Science Paper Published: The Lenses of Perception Interpretation of Quantum Mechanics

By Doug Marman

A paper I wrote for the peer reviewed Integral Review Journal was just published. You can read the paper here: http://integral-review.org/current_issue/vol-14-no-1-aug-2018/

This paper is a formal scientific paper that I have been working on for two years, so parts of it get a bit technical. However, I have tried to write it to be understandable to anyone who enjoys science and knows something about quantum physics. If you have read my book, Lenses of Perception, you will see that this paper presents the same ideas in a more formal and more thorough scientific manner.

The editor of Integral Review Journal, Jonathan Reams, introduces my paper with these comments:

40 years ago I began my university education studying physics, but dropped out and later turned to studying consciousness (and leadership). Along the way I have encountered numerous perspectives on the relationship between the two subjects, with a polarity in perspectives, from materialist interpretations to idealist ones. This conversation continues today, being taken more and more seriously as it becomes apparent that we cannot ignore an integral view of the intimately intertwined nature of consciousness and matter. The science magazine Nature recently highlighted this as an ongoing conundrum (see article here). An example of an integrative perspective comes in the notion of panpsychism, that consciousness is a fundamental feature of physical matter, which is being taken seriously by a wider range of mainstream physicists and others (see article here). All of this leads into the territory IR has always been intended to serve as a platform for new thinking from an integral view.

Thus we fittingly begin this issue with Doug Marman’s The Lenses of Perception Interpretation of Quantum Mechanics. At IR, we are always on the lookout for new thought and Marman delivers on this. His article is a substantive piece of investigation into some of the most fundamental questions science has ever tried to answer. In true transdisciplinary fashion, Marman covers a wide range of disciplinary knowledge. He begins by showing similarities between quanta and living organisms, leading to an inescapable predication that quantum behaviour is driven by sentience. This leads naturally into a detailed examination of consciousness itself and how participation is a creative process of perception…. Marman then lays out a set of nine postulates that lay a more formal foundation to show how his Lenses of Perception interpretation can address a wide ranging and essential set of issues generally held as necessary for any theory to be able to bring coherence to our understanding of all physical processes. Having done this, an examination of quantum formalism and how the LoP interpretation (using first, second and third person lenses) not only meets the tests of quantum formalism, but even shows why the second person lens of relationship is necessary for understanding it. Finally, Marman lays out how his LoP interpretation meets a variety of challenges, including the five unsolved problems of physics, and points to ways to test out this interpretation. The overall scope, depth, breadth and rigor of Marman’s work makes this article a seminal contribution to discourse around these fundamental questions, and IR is pleased to publish it here.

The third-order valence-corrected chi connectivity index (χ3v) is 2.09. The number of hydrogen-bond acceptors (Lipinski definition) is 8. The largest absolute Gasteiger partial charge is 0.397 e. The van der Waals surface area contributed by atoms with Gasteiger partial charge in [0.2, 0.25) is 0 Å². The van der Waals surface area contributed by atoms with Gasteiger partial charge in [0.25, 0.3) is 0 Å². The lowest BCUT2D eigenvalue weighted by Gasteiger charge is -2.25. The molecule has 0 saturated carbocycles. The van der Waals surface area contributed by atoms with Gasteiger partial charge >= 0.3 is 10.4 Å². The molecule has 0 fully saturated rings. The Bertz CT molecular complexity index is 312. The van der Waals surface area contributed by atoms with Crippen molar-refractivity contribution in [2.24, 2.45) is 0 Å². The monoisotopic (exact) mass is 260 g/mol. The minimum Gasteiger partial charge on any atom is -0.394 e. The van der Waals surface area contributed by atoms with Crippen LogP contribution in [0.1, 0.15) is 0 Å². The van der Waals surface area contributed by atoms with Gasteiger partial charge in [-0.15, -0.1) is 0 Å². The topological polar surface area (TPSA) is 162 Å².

I will be offering a place for technical questions, comments, and dialogue about this paper on my Lenses of Perception website (here) if you are interested.

If you have non-technical questions, comments, and dialogue, please feel free to add them below.

Seeing the Invisible

—From Rumi’s Poetry to the Fullness of Atoms

By Doug Marman

“Whirling Dervish” by Mitra Shafaei

Last summer I was invited to speak at a talk for “Spiritual Dialogues on Rumi’s Legacy and Teachings,” in Toronto, Canada. It is part of an on-going series of public talks on Rumi and Consciousness. The group has been using my book, “It Is What It Is — The Personal Discourses of Rumi,” along with Rumi’s poetry, to explore the hidden teachings behind Rumi’s teachings. I gave the talk based on a simple lesson I’ve learned:

Something extraordinary takes place when discovering new insights into life through deep discussions with friends. Time seems to stand still as new perspectives suddenly open up before us. In such moments we sense the scope of truth so fully, as a whole, that it alters our experience, giving us the feeling we are touching life itself. This is the magic of spiritual dialogue.

A thirty minute video captures a portion of this talk. It is called, “Seeing the Invisible — From Rumi’s Poetry to the Fullness of Atoms. You can see the video below: